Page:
If you've not already heard of it, the Autonomic Ladder is a concept designed by Deb Dana and grounded in Stephen Porges' Polyvagal Theory. I refer to it frequently in my work with schools, with other organisations working with children and young people, and with adults in my small 1:1 therapy practice. It can be a really helpful simple metaphor for identifying an individual's autonomic nervous system state at any given time so we have a better understanding of what's going on for them and how we might provide support. I invite you to take a look at the ladder and wonder where you think you would place yourself right now. Feel into it. Can you recognise times you've been on different rungs? We all move up and down this ladder as no-one is in Ventral Vagal state all of the time, but often children and adults who have experienced trauma may spend longer in dysregulation, located around the Sympathetic or Dorsal Vagal rungs of this ladder, or indeed present in ways that show they are moving up and down that ladder more frequently than others.
The ladder is helpful to identify where someone is 'at', and in its simplest form, the idea is that the further down the ladder someone is, the more overwhelmed and disconnected they tend to be. Danger cues (sensory triggers, or anything which is felt as a perceived threat to an individual) can lead to us moving down the ladder, while safety cues support us to move back upwards again - all this happens via a subconscious neurological process called 'neuroception'. For our children and young people to be accessing support or well engaged in learning, they need to be in Ventral Vagal state at the time, or at least near the top of that ladder. When they are presenting with signs of moving down the ladder, it's our job to get in alongside them and support them with safety cues to help them move towards that safe and connected state again.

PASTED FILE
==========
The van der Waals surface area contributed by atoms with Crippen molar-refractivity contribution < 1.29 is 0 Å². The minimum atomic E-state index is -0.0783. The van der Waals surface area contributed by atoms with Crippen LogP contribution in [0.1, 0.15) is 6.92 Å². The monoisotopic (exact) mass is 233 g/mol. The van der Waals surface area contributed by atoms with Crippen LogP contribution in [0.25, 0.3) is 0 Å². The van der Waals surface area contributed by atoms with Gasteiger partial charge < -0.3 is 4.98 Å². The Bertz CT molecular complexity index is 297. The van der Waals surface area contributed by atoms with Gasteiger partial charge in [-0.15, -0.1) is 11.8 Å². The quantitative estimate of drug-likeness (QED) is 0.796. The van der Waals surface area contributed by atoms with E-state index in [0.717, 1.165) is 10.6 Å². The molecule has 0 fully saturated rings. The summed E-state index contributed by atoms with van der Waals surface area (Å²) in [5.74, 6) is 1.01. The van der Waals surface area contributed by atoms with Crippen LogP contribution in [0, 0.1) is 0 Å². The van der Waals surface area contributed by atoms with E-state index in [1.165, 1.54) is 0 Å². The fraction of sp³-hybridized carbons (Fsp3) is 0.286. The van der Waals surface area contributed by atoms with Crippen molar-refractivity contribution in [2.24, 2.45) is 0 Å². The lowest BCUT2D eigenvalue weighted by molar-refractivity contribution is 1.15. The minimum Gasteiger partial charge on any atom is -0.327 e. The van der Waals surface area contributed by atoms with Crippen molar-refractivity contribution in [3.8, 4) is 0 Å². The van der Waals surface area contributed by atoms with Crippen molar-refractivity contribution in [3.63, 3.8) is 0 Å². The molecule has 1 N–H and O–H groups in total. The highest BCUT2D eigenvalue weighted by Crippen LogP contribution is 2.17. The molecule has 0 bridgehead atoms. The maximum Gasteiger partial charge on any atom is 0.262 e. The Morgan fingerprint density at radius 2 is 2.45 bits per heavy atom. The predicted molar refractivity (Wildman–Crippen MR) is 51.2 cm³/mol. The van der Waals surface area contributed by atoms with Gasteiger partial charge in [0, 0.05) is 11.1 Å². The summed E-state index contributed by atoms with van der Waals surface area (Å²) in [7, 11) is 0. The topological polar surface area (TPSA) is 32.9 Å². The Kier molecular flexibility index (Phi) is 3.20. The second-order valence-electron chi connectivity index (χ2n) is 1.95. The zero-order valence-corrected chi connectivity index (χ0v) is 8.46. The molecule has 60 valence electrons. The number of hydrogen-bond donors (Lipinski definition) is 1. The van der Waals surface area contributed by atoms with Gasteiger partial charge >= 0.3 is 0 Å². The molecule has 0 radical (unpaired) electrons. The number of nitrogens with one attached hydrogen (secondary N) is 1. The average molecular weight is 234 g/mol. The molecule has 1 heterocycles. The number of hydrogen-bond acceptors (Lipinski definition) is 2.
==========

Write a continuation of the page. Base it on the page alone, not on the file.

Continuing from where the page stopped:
Safety cues are often unique to individuals which is why it's imperative we get to know our young people so well, so we can support them armed with the right information. It is important to note that one person's safety cue might be another person's danger cue so we cannot always assume what works for one will help another.
Working with the body in some way is a necessary and often underestimated part of supporting co-regulation; and demonstrating genuine empathy, patience, kindness and offering someone a sense of feeling heard are all safety cues that tend to be effective for most people along the way back up the ladder as they are conducive to safe connection, and are things we can all get on board with to support our children and young people (of course, these are MUCH easier to tap into when we are well regulated ourselves - this is why this ladder can be a useful tool for everyone :) ).
This concept is covered within my Increasing Awareness & Understanding of Attachment & Trauma training (available in a pre-recorded format now online, or can be delivered in person). For further information about our training or to contact me for a no obligation chat, see What I do.